While school libraries are as much a part of US-American school life as personal lockers and the cafeteria, this does not imply that everything is working perfectly. "Most of the schools have a room they call the library. A good school media centre does, however, also require well-trained staff and a programme. New media should not be viewed as competitors to books, but an excellent complement. But we should not leave the students on their own with them", Julie A. Walker, Diane Foote and Deborah Robertson agree. It is nowadays a matter of course to advertise posts for "school library media specialists", who can assist a 15-year old in finding reliable additional information regarding a science project on the internet as well as they can recommend historical novels on her favourite topic of interest to a 13-year old girl with a love for Egypt. The AASL has created standards of training for this extended vocational profile and issued directives for schools. It also counsels interested persons starting their school library from scratch via the internet. Liberal parents, teachers and librarians are regularly annoyed by legal actions against specific titles on the shelves of school libraries. This fact has got around "Most of the questions from abroad concern this particular topic," the ALA press officer Larra Clark regretfully remarks. Once the seventh Rowling volume with the provocative title Harry Potter and the Deathly Hallows is published in July, it is likely to cause offence once again. The ALA holds a special office for intellectual liberty giving advice to those affected by such cases. . "70% of all legal actions concern school libraries," states Julie Walker. Not only novels dealing with sorcering boarding school pupils are attacked, or Brokeback Mountain, Annie E. Proulx` homosexual love story about two cowboys, which seems to offer itself to conservative protectors of moral. Walker amusedly reports that even a volume of the popular forty years old picture books series Clifford, the Big Red Dog, where the hero is a giant red dog with human abilities, was banned from a primary school in California: "In the particular story, the parents are away from home so Clifford looks after the children. This was interpreted as an illustration of neglect unsuitable for children." Even though such arguments may seem absurd, librarians can rarely laugh about them. They constitute efforts at censorship the ALA defends itself against together with other organisations of book sellers, journalists, authors and publishers. Julie Walker, who used to be a school librarian herself, has another reason for believing that the so-called “Bikini edition“ of a certain sports magazine, which is published once each year, does not constitute a threat to a recognisable number of students: "That issue had always already been stolen even before we could put it on the shelf." Contrary to the national trend, free public access to books and other media has considerably improved in Chicago. The number of district libraries has risen from 24 to 76 since 1989, when the current mayor Daley came into office. However, the ALA representatives abate the enthusiasm by stating that on a nationwide scale, the objective of providing appropriate reading material for everyone has by far not been fulfilled yet. “In the inner city areas in particular, children are still in many cases cut off from the books that would be important to them." This does not only pertain to books written in other native languages than English, but also to stories children and youth from migrant backgrounds or ghettos can relate to because they reflect their unpleasant life experience. while nevertheless offering inspiration.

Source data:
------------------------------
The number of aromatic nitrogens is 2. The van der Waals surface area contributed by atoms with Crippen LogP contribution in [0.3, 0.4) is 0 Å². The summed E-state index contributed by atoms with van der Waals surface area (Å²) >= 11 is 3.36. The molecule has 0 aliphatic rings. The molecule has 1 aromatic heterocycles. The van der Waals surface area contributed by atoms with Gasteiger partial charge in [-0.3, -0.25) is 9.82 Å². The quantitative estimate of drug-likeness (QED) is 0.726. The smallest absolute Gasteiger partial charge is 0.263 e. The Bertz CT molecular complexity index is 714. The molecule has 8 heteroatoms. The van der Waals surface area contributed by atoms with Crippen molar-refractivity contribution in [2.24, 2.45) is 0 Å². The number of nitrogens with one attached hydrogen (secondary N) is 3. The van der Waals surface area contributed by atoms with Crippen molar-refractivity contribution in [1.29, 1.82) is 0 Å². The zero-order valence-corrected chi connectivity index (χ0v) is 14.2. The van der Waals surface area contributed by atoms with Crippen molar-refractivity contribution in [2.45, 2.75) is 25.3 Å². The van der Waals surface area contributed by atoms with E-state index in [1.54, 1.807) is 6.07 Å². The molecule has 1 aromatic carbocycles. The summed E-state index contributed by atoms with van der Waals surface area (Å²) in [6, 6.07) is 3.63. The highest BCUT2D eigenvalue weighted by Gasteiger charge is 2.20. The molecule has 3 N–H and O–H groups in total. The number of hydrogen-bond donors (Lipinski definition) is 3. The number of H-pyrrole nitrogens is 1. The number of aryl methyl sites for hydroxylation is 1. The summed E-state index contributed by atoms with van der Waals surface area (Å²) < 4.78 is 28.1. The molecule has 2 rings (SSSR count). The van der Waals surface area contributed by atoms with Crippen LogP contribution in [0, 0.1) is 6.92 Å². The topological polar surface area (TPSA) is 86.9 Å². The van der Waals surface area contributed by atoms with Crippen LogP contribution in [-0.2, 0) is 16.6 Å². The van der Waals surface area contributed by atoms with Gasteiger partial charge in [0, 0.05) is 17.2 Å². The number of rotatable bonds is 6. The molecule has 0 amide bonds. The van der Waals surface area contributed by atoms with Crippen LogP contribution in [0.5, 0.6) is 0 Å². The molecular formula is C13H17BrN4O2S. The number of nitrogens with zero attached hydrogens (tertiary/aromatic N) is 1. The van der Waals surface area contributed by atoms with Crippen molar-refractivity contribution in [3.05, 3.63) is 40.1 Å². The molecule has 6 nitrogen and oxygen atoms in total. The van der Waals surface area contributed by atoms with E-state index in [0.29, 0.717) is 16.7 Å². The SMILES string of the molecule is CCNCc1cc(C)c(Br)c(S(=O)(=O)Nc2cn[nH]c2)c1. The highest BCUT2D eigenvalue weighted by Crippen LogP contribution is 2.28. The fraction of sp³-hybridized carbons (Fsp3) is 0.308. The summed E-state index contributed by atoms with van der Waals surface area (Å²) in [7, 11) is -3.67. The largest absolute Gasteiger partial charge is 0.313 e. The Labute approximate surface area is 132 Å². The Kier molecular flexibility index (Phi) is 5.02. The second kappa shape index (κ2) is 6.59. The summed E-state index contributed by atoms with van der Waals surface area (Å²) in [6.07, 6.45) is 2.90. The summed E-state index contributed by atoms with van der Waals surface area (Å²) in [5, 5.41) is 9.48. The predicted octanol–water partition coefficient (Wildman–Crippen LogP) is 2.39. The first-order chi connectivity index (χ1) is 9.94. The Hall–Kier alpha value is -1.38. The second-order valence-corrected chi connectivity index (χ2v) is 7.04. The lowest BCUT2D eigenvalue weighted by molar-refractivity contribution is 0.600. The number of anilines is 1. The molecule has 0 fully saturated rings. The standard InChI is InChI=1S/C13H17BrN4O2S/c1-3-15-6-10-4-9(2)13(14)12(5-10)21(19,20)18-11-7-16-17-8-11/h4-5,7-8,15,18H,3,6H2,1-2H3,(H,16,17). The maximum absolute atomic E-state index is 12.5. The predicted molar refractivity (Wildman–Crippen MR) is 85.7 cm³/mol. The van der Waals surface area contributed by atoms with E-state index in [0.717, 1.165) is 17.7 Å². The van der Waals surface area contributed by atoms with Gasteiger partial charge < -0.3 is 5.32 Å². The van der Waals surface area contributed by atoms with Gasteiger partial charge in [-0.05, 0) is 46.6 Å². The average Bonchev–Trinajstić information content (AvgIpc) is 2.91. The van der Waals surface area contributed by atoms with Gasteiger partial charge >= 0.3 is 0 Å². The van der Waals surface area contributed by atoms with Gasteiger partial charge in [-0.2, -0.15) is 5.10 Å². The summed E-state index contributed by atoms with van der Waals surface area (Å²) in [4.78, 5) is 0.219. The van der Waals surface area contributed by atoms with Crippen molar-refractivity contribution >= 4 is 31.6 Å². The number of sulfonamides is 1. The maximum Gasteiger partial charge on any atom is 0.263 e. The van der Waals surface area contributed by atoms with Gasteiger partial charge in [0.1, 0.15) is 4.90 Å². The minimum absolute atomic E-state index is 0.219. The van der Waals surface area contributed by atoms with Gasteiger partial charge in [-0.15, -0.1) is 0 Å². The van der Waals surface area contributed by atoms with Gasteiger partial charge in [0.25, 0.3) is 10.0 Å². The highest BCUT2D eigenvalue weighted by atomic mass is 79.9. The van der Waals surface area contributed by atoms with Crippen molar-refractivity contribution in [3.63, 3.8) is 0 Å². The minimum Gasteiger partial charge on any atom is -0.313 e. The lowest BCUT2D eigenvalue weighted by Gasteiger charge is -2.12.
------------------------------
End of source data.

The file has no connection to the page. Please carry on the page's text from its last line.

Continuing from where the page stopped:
This Friday afternoon, the child and youth department at the Harold Washington Library Center is nearly deserted. One lone girl is sitting at one of the computers. "The pupils have the Friday afternoon off, and whoever is able to leave work early does so to do something with the kids," press officer Margaret Killackey explains. This does not seem to include a visit to the library. She assures that normally the scene is much livelier in the 76 neighbourhood and two regional libraries in the city area. The three monthly summer reading programmes that have been in existence with different partners since 1977 attract up to 43,000 children. Last year there was a cooperation with the Field Museum, and its large Tut-Ench-Amun exhibition guided the whole event. The fifteen year old library building, which is the largest in the world, offers nearly as much space for books, media and readers as nine football grounds, i.e. 70,000 square metres. The Chicago library does not constitute a sacred island, as the presence of security staff and notice boards renders evident. These show that not only a lack of enthusiasm for reading challenges the libraries: you are asked to comply to minimum requirements of hygiene, not to bring dogs, not to consume alcohol or drugs and not to use the library as a sleeping camp. All of the information material is available in Spanish here too, in the North of the United States. The computer centre where each member can surf the internet free of charge for a limited period of time is frequently attended. The library offers comprehensive stocks of fictional literature and non-fiction books, audiovisual media, a library for the blind, foreign language collections, reference volumes and further training material as well as a historic collection on the history of the city, a graphics collection of more than a million items, music collection including pianos and a room for chamber music and, finally, the Chicago Blues Archive. "This library is the city memory, and the people’s memory,. The Blues Archive in particular, which documents the local musical tradition, and regularly presents exhibitions, fulfils this task," Killackey explains.